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Whiting Buys Kodiak – A Big Energy Deal With Potential to Spare (KOG, WLL)

Investors not only got a bump in KOG, but access to a great producer in Whiting


whiting petroleum kog stock kodiak oil & gas
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Whiting Petroleum has announced that it will acquire smaller Kodiak Oil & Gas.

News broke today that No. 2 Bakken player Whiting Petroleum (WLL) has made a big-time offer for Kodiak Oil & Gas (KOG).

And really, it was just a matter of time.

As one of America’s most important and prolific oil producing regions, the Bakken shale was destined to became a hotbed of M&A activity. Production in the region continues to surpass even the most bullish analyst estimates, and the potential of looming oil exports could see demand for shale formation’s liquids production surge even higher.

However, this time it wasn’t an outside oil player looking to cash in on the shale formations bounty — it was Whiting Petroleum snagging a smaller, independent producer in KOG.

It was one of their own snagging-up a smaller rival.

That deal is not only transformative for both WLL and KOG stock holders, but the entire Bakken region as well.

And it’s a great illustration of why every investor should have some Bakken in their portfolio.

A Big Buyout For KOG Stock

Whiting Petroleum’s “Merger Monday” move should cement WLL as the leading producer in the Bakken. According to the terms of the deal, Whiting will pay a total of $6 billion to acquire smaller rival Kodiak and its net debt of $2.2 billion. KOG stock investors will receive 0.177 shares of WLL stock for each share of Kodiak they own. That works out to be a small 5% premium to KOG’s current value.

Overall, Whiting shareholders will own 71% of the combined company after the merger goes through — a transformative buyout for anyone holding WLL stock.

By snagging Kodiak, Whiting will now be the biggest producer in the Bakken and leave current kingpin Continental Resources (CLR) in its dust. The new WLL/KOG combo will now own 855,000 net acres in the Bakken and Three Forks regions of North Dakota. That prime acreage currently produces around 107,000 barrels of oil equivalent (BoE) per day, according to Reuters — and that’s about 10,000 more barrels per day than CLR.

The duo estimate 2015 production of around 152,000 BoE per day, and Kodiak’s contribution to that production will be the main driver. The firm’s usage of high-tech ceramic proppant from Carbo Ceramics (CRR) as well as it acreage locations have allowed it to see a doubling of production last year. Whiting and Kodiak already identified 3,460 new drilling locations across its acreage.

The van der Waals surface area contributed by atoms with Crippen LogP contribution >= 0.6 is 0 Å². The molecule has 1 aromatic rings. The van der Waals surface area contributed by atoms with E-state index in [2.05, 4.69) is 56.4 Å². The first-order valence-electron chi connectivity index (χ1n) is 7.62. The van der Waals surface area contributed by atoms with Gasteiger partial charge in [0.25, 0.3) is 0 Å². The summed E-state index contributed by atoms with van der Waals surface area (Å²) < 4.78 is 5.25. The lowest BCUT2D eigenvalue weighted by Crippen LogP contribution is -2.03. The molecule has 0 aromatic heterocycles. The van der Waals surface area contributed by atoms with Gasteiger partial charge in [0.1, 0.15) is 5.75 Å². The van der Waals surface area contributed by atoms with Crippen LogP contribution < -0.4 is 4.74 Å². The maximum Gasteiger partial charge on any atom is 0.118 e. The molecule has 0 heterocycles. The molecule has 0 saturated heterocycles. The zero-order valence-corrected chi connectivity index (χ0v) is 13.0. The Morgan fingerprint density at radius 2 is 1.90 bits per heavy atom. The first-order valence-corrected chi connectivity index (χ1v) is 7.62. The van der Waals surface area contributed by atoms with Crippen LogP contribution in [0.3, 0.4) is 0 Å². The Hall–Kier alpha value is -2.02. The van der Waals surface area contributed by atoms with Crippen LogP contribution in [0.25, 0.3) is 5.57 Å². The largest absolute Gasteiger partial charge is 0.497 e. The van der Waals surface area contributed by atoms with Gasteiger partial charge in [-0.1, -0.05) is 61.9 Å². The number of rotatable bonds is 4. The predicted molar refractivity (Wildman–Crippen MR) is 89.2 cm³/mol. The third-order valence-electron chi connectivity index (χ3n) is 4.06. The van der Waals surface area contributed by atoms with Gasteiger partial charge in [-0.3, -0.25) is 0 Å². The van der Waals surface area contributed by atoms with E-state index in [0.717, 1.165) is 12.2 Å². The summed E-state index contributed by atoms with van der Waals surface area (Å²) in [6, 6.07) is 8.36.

To quote Whiting’s CEO James J. Volker, “Our two acreage positions fit together hand in glove.”

The buyout also means some pretty big things for shareholders aside from rising production. KOG is expected to be accretive to cash flows and earnings per share by the start of 2015. Additionally, the combined firms will be able to see cost savings of around $1 billion over the next five years. Not to mention, a larger WLL will be better able to access capital needed for drilling at cheaper rates.

 So Should You Buy KOG Stock?

From an investment standpoint, KOG stock might be a great pick to buy even with the deal going through.

If it goes through as planned, shareholders will then own a piece of a much larger WLL, giving them all the aforementioned benefits. In a way, KOG stock is a back door into owning that big-time Bakken player.

But the real benefit of owning KOG comes in another way. Namely, a rival bid. Kodiak has always marketed itself as the “pure play” Bakken firm, and it has always been touted as perfect buyout candidate for a much larger energy firm. And while $6 billion is a lot of coin, it’s not too much for a bigger energy or foreign integrated rival to top to get access to the prolific region. Buying KOG or rival Oasis (OAS) instantly gets you plenty of heft in the Bakken.

We could see some counter-bids coming in the next few weeks here as the E&P industry digests the deal. Some that could actually top the relatively nonexistent premium for KOG shares that WLL is paying. Heck, Continental Resources could even make an offer to keep its crown. CLR has already spent a pretty penny acquiring just over a million acres in North Dakota. And like with Whiting, Kodiak’s acreage “would fit like a glove.”

Under either scenario — the WLL buyout or a rival bid — KOG stock investors will be laughing all the way to the bank. Buying shares now either gets you access to a much larger Bakken player today or in the near future.

All in all, KOG could still be the best Bakken buy. As such, there’s more potential upside to Kodiak than owning WLL at the current time.

As of this writing, Aaron Levitt did not hold a position in any of the aforementioned securities.

Article printed from InvestorPlace Media,

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